Harvey Rosenfield and Laura Antonini:
Operating in the shadows of the online marketplace, specialized tech companies you’ve likely never heard of are tapping vast troves of our personal data to generate secret “surveillance scores” – digital mug shots of millions of Americans – that supposedly predict our future behavior. The firms sell their scoring services to major businesses across the U.S. economy.
People with low scores can suffer harsh consequences.
CoreLogic and TransUnion say that scores they peddle to landlords can predict whether a potential tenant will pay the rent on time, be able to “absorb rent increases,” or break a lease. Large employers use HireVue, a firm that generates an “employability” score about candidates by analyzing “tens of thousands of factors,” including a person’s facial expressions and voice intonations. Other employers use Cornerstone’s score, which considers where a job prospect lives and which web browser they use to judge how successful they will be at a job.
Brand-name retailers purchase “risk scores” from Retail Equation to help make judgments about whether consumers commit fraud when they return goods for refunds. Players in the gig economy use outside firms such as Sift to score consumers’ “overall trustworthiness.” Wireless customers predicted to be less profitable are sometimes forced to endure longer customer service hold times.
Auto insurers raise premiums based on scores calculated using information from smartphone apps that track driving styles. Large analytics firms monitor whether we are likely to take our medication based on our propensity to refill our prescriptions; pharmaceutical companies, health-care providers and insurance companies can use those scores to, among other things, “match the right patient investment level to the right patients.”
Adrianne Jeffries and Leon Yin
In Google’s early years, users would type in a query and get back a page of 10 “blue links” that led to different websites. “We want to get you out of Google and to the right place as fast as possible,” co-founder Larry Page said in 2004.
Today, Google often considers that “right place” to be Google, an investigation by The Markup has found.
We examined more than 15,000 recent popular queries and found that Google devoted 41 percent of the first page of search results on mobile devices to its own properties and what it calls “direct answers,” which are populated with information copied from other sources, sometimes without their knowledge or consent.
of the first page of Google search results is taken up by Google products.
Source: The Markup analysis
When we examined the top 15 percent of the page, the equivalent of the first screen on an iPhone X, that figure jumped to 63 percent. For one in five searches in our sample, links to external websites did not appear on the first screen at all.
A trending search in our data for “myocardial infarction” shows how Google has piled up its products at the top. It returned:
A drive west, far (north)west following I-94 is a visually rich journey. Beautiful sunsets, glorious rivers, lakes and endless open space.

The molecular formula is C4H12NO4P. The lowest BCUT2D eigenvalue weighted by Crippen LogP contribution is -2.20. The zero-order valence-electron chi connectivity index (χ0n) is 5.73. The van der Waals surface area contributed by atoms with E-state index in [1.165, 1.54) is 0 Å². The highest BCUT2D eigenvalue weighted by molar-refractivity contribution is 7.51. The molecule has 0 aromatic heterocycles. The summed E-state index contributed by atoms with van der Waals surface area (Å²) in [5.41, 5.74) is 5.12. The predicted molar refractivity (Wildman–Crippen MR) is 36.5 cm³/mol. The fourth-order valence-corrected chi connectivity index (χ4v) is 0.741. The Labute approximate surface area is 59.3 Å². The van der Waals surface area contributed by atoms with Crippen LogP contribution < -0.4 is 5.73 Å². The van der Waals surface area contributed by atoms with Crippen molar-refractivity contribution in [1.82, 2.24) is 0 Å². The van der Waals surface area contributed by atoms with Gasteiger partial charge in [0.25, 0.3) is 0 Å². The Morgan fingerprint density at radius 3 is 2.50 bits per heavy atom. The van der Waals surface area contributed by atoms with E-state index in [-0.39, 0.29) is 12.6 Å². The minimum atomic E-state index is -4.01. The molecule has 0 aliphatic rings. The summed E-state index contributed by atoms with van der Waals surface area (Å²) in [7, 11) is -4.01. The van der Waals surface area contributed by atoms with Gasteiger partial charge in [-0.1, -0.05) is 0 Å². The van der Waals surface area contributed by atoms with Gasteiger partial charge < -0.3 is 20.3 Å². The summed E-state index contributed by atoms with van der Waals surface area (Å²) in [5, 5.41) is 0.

Yet, the scale of our agricultural abundance boggles the mind.
17Then Pharaoh said to Joseph, “In my dream I was standing on the bank of the Nile, 18when out of the river there came up seven cows, fat and sleek, and they grazed among the reeds. 19After them, seven other cows came up—scrawny and very ugly and lean. I had never seen such ugly cows in all the land of Egypt. 20The lean, ugly cows ate up the seven fat cows that came up first. 21But even after they ate them, no one could tell that they had done so; they looked just as ugly as before. Then I woke up.
22“In my dream I saw seven heads of grain, full and good, growing on a single stalk. 23After them, seven other heads sprouted—withered and thin and scorched by the east wind. 24The thin heads of grain swallowed up the seven good heads. I told this to the magicians, but none of them could explain it to me.”
25Then Joseph said to Pharaoh, “The dreams of Pharaoh are one and the same. God has revealed to Pharaoh what he is about to do. 26The seven good cows are seven years, and the seven good heads of grain are seven years; it is one and the same dream. 27The seven lean, ugly cows that came up afterward are seven years, and so are the seven worthless heads of grain scorched by the east wind: They are seven years of famine.
28“It is just as I said to Pharaoh: God has shown Pharaoh what he is about to do. 29Seven years of great abundance are coming throughout the land of Egypt, 30but seven years of famine will follow them. Then all the abundance in Egypt will be forgotten, and the famine will ravage the land. 31The abundance in the land will not be remembered, because the famine that follows it will be so severe. 32The reason the dream was given to Pharaoh in two forms is that the matter has been firmly decided by God, and God will do it soon.
“My 82 year old grandfather owns 3200 acres of wheat. He farms every day, using GPS equipped tractors and combines. Wheat is still king around here.”
The Palouse region, via wikipedia.